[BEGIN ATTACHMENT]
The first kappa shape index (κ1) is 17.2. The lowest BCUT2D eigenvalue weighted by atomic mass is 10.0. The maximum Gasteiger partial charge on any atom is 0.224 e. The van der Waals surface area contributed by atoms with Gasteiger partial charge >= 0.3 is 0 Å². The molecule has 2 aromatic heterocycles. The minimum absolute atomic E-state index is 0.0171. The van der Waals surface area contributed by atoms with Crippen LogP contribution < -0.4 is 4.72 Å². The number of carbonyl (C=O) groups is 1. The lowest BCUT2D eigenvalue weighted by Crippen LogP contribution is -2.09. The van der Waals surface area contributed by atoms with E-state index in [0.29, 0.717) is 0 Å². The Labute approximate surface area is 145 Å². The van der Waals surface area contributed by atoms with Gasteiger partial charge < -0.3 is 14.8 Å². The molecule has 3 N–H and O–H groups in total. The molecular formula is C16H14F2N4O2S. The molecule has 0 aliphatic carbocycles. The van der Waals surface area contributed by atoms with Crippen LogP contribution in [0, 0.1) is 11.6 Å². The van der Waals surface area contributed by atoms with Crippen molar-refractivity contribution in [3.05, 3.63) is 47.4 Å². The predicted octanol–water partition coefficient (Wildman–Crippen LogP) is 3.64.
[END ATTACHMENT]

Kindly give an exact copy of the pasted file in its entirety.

The first kappa shape index (κ1) is 17.2. The lowest BCUT2D eigenvalue weighted by atomic mass is 10.0. The maximum Gasteiger partial charge on any atom is 0.224 e. The van der Waals surface area contributed by atoms with Gasteiger partial charge >= 0.3 is 0 Å². The molecule has 2 aromatic heterocycles. The minimum absolute atomic E-state index is 0.0171. The van der Waals surface area contributed by atoms with Crippen LogP contribution < -0.4 is 4.72 Å². The number of carbonyl (C=O) groups is 1. The lowest BCUT2D eigenvalue weighted by Crippen LogP contribution is -2.09. The van der Waals surface area contributed by atoms with E-state index in [0.29, 0.717) is 0 Å². The Labute approximate surface area is 145 Å². The van der Waals surface area contributed by atoms with Gasteiger partial charge < -0.3 is 14.8 Å². The molecule has 3 N–H and O–H groups in total. The molecular formula is C16H14F2N4O2S. The molecule has 0 aliphatic carbocycles. The van der Waals surface area contributed by atoms with Crippen LogP contribution in [0, 0.1) is 11.6 Å². The van der Waals surface area contributed by atoms with Crippen molar-refractivity contribution in [3.05, 3.63) is 47.4 Å². The predicted octanol–water partition coefficient (Wildman–Crippen LogP) is 3.64.